Get active! Page advises readers to get to know their neighborhoods, volunteer for community happenings, and maybe even get a part-time job: "A weekend job in a department store, restaurant, school, business office, doctor's or dentist's office, is one way to get on the scene with the young men you want to meet." Page also suggests getting a little notebook or planner to keep track of activities.

Mingle! If you want to meet a sweetheart at one of the above mentioned events or settings, it's best not to sit on the sidelines. Introduce yourself, and try to strike up a conversation. 

Throw a party! Invite those outside your regular circle as well. You never know if a new friend will lead to a new love interest! 

Ms. Peterson declares (and quite correctly from my experience) that by following the tenets outlined, "You'll find you've got involved in a pleasant social whirl that begins to take care of itself." 

"People enjoy having you around.
Your phone is busy. You're in demand.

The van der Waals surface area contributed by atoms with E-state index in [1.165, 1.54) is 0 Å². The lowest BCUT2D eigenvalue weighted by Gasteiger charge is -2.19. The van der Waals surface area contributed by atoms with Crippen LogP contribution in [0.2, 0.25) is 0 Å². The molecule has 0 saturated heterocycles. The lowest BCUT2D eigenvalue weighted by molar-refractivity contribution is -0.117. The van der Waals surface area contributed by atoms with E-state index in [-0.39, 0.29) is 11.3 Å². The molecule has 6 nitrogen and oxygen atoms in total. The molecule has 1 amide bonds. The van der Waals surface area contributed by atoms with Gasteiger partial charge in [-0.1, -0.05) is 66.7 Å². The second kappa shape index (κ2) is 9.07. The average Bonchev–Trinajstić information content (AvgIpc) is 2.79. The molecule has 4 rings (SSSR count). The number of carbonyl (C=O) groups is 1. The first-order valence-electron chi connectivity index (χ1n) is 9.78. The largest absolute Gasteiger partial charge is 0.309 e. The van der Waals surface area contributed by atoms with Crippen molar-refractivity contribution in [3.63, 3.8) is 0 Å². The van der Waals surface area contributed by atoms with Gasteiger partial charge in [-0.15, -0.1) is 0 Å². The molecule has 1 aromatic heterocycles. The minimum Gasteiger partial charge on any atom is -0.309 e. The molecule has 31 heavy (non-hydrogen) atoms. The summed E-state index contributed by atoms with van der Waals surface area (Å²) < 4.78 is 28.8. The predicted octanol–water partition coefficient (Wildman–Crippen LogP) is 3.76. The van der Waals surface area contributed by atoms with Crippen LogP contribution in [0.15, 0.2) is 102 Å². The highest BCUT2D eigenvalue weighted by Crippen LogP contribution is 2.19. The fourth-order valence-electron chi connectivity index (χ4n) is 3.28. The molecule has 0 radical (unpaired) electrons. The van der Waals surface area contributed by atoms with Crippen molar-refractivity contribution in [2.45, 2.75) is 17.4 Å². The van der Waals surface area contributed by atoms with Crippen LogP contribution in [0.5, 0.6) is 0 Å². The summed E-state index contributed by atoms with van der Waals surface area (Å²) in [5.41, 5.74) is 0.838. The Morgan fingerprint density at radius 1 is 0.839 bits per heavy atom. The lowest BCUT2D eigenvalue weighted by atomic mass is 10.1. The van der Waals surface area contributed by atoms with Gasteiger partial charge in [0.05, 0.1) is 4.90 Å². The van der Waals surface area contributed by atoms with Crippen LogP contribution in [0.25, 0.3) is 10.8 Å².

You have become a more interesting person."

At the end of the piece, Page so correctly reminds young and impressionable readers not to be in a rush. Put yourself out there, have fun doing it, and the rest will follow. Another level-headed piece of advice from Page Peterson -- love guru.

Friday, February 14, 2014

Happy Valentine's Day!

We all know that romance comics are filled with quite a few tears. Let's be honest -- they are filled with tears galore. Heck, the tears of fair maidens are one of the trademarks of the genre. But today is not the day for that! Let's celebrate Valentine's Day with no crying... just pure romantic, weak-kneed, sexy bliss! I browsed through stacks upon stacks of romance comics in my collection to bring you some of the most romantic scenes out there; scenes worthy of a breathy gasp, or at the very least, the cover of a romance novel. Sometimes a kiss, sometimes just a touch of the hand, these are some of the most romantic panels (in no particular order) you'll find in the romance comics of the 1960s and '70s!

"A Kiss for Teacher"
Career Girl Romances #47
(October 1968)

"The Melody of Love"
Falling in Love #126
(November 1971)

 "Give Him Back"
Heart Throbs #141
(May 1972)

"We Can't Marry Yet"
Teen-Age Romance #79
(January 1961)

"Tough Girl!"
Young Romance #207
(September/October 1975)

 "Make Love to Me!"